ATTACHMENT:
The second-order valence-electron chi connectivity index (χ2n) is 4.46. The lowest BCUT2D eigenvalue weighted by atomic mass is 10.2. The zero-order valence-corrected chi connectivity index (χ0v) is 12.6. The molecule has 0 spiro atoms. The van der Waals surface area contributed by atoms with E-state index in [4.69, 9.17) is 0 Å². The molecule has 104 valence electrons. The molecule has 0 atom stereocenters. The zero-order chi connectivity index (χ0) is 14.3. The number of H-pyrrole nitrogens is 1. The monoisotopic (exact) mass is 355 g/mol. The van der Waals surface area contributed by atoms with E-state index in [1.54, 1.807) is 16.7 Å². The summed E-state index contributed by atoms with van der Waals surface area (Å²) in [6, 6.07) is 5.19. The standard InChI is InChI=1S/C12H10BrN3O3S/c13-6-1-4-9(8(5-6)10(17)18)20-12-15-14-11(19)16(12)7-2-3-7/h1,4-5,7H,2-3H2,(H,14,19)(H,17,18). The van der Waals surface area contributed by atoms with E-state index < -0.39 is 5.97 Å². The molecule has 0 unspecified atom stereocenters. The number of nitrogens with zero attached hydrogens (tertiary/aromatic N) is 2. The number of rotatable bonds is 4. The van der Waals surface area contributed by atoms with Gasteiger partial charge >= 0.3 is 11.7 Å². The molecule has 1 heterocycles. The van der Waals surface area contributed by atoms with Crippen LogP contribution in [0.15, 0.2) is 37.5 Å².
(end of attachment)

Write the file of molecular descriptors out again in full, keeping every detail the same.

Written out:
The second-order valence-electron chi connectivity index (χ2n) is 4.46. The lowest BCUT2D eigenvalue weighted by atomic mass is 10.2. The zero-order valence-corrected chi connectivity index (χ0v) is 12.6. The molecule has 0 spiro atoms. The van der Waals surface area contributed by atoms with E-state index in [4.69, 9.17) is 0 Å². The molecule has 104 valence electrons. The molecule has 0 atom stereocenters. The zero-order chi connectivity index (χ0) is 14.3. The number of H-pyrrole nitrogens is 1. The monoisotopic (exact) mass is 355 g/mol. The van der Waals surface area contributed by atoms with E-state index in [1.54, 1.807) is 16.7 Å². The summed E-state index contributed by atoms with van der Waals surface area (Å²) in [6, 6.07) is 5.19. The standard InChI is InChI=1S/C12H10BrN3O3S/c13-6-1-4-9(8(5-6)10(17)18)20-12-15-14-11(19)16(12)7-2-3-7/h1,4-5,7H,2-3H2,(H,14,19)(H,17,18). The van der Waals surface area contributed by atoms with E-state index < -0.39 is 5.97 Å². The molecule has 0 unspecified atom stereocenters. The number of nitrogens with zero attached hydrogens (tertiary/aromatic N) is 2. The number of rotatable bonds is 4. The van der Waals surface area contributed by atoms with Gasteiger partial charge >= 0.3 is 11.7 Å². The molecule has 1 heterocycles. The van der Waals surface area contributed by atoms with Crippen LogP contribution in [0.15, 0.2) is 37.5 Å².